Abstract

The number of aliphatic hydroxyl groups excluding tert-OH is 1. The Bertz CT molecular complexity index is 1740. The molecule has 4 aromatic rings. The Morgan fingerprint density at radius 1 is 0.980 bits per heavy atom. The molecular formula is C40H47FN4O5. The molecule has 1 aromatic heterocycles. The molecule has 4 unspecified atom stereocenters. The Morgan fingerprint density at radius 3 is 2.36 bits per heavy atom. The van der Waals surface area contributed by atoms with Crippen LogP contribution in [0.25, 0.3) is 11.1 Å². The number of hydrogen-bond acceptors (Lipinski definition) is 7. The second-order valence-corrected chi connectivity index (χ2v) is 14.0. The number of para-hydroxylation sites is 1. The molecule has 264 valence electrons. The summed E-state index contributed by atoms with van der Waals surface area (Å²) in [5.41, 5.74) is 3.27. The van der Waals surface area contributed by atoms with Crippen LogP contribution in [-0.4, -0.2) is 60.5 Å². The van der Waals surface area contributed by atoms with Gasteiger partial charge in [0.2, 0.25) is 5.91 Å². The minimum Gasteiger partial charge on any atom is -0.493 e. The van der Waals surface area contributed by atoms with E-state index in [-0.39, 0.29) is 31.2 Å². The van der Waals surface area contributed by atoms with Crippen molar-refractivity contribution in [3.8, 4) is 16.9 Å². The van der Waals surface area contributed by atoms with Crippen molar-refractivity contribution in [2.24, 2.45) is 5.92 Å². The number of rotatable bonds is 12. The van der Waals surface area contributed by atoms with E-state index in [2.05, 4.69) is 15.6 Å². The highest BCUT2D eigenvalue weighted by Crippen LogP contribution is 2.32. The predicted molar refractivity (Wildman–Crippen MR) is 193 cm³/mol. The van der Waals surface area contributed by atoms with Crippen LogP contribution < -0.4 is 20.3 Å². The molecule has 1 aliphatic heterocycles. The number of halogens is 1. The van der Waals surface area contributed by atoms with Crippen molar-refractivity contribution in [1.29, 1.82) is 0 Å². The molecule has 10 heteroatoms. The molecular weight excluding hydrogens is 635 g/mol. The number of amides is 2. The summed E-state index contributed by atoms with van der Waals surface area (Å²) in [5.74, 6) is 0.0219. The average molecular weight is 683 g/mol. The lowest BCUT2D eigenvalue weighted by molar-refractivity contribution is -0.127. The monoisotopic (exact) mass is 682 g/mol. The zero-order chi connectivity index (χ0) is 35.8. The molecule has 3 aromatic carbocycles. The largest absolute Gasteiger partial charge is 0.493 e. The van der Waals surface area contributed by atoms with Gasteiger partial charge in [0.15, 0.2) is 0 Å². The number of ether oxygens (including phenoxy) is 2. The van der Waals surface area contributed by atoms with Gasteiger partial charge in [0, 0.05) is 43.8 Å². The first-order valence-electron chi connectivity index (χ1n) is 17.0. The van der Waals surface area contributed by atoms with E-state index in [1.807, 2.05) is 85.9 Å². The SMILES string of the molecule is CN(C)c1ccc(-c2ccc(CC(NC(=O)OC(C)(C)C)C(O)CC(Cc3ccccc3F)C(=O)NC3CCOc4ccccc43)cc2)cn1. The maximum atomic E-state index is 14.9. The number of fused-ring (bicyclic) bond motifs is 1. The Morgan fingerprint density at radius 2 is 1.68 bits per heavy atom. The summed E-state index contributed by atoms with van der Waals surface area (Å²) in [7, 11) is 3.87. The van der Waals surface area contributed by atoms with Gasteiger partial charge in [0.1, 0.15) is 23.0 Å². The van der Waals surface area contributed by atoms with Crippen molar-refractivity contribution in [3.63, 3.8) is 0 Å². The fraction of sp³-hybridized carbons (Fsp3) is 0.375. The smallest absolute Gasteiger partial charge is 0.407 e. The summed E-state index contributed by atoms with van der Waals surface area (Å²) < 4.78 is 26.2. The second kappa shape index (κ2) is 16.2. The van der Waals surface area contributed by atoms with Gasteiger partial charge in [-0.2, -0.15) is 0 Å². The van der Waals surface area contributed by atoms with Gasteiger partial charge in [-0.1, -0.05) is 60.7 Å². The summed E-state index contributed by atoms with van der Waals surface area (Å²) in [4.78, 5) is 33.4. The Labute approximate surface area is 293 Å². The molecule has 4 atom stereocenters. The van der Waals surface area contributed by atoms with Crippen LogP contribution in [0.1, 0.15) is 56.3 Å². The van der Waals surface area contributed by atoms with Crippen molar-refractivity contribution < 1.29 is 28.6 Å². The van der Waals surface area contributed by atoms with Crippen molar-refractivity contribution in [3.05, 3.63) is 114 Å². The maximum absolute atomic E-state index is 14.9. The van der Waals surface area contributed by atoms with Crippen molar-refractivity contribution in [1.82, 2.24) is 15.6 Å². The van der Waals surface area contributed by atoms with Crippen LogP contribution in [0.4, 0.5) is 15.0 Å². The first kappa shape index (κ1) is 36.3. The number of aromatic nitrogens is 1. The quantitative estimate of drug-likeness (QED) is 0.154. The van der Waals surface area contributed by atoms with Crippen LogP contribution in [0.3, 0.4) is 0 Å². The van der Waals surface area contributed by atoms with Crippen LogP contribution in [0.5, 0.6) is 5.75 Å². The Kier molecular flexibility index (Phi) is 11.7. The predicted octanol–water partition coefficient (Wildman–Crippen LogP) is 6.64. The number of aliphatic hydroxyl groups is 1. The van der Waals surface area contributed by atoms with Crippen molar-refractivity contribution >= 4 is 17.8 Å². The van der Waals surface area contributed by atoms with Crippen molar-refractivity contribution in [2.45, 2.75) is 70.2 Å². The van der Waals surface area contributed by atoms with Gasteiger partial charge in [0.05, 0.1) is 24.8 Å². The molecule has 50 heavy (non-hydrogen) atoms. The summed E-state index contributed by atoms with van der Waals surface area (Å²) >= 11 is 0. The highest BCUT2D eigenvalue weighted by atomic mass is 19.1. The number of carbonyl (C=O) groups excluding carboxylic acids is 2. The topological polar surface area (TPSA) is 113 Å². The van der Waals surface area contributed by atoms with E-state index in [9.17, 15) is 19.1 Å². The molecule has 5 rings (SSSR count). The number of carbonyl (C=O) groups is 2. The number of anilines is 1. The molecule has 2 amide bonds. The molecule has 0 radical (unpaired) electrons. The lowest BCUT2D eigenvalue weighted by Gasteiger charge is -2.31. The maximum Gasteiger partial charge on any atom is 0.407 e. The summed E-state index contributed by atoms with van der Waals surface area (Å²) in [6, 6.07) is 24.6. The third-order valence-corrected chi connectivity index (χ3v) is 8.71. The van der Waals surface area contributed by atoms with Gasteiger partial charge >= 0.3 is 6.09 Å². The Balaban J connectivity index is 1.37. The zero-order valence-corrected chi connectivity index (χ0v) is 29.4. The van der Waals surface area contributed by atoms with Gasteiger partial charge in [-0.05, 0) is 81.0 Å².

Chevkinite-(Ce) in a mineralized quartz-epidote metasomatite from the Keivy massif, Kola Peninsula, Russia, underwent at least two stages of low-temperature alteration. In the first, it interacted with hydrothermal fluids, with loss of Ca, Fe, LREE and Si and strong enrichment in Ti. The altered chevkinite was then rimmed and partially replaced by a zone of ferriallanite-(Ce) and davidite-(La), in turn rimmed by a zone of allanite-(Ce) richer in the epidote component. The allanite zone was in turn partially replaced by rutile-titanite-quartz assemblages, the formation of titanite postdating that of rutile. Aeschynite-(Y), aeschynite-(Ce) and REE-carbonates are accessory phases in all zones. The hydrothermal fluids were alkaline, with significant proportions of CO2 and F. At various alteration stages, the Ca, Si ± Al activities in the fluid were high. Formation of the aeschynite is discussed in relation to its stability in broadly similar parageneses; it was a primary phase in the unaltered chevkinite zone whereas in other zones it formed from Nb, Ti, REE and Th released from the major phases.

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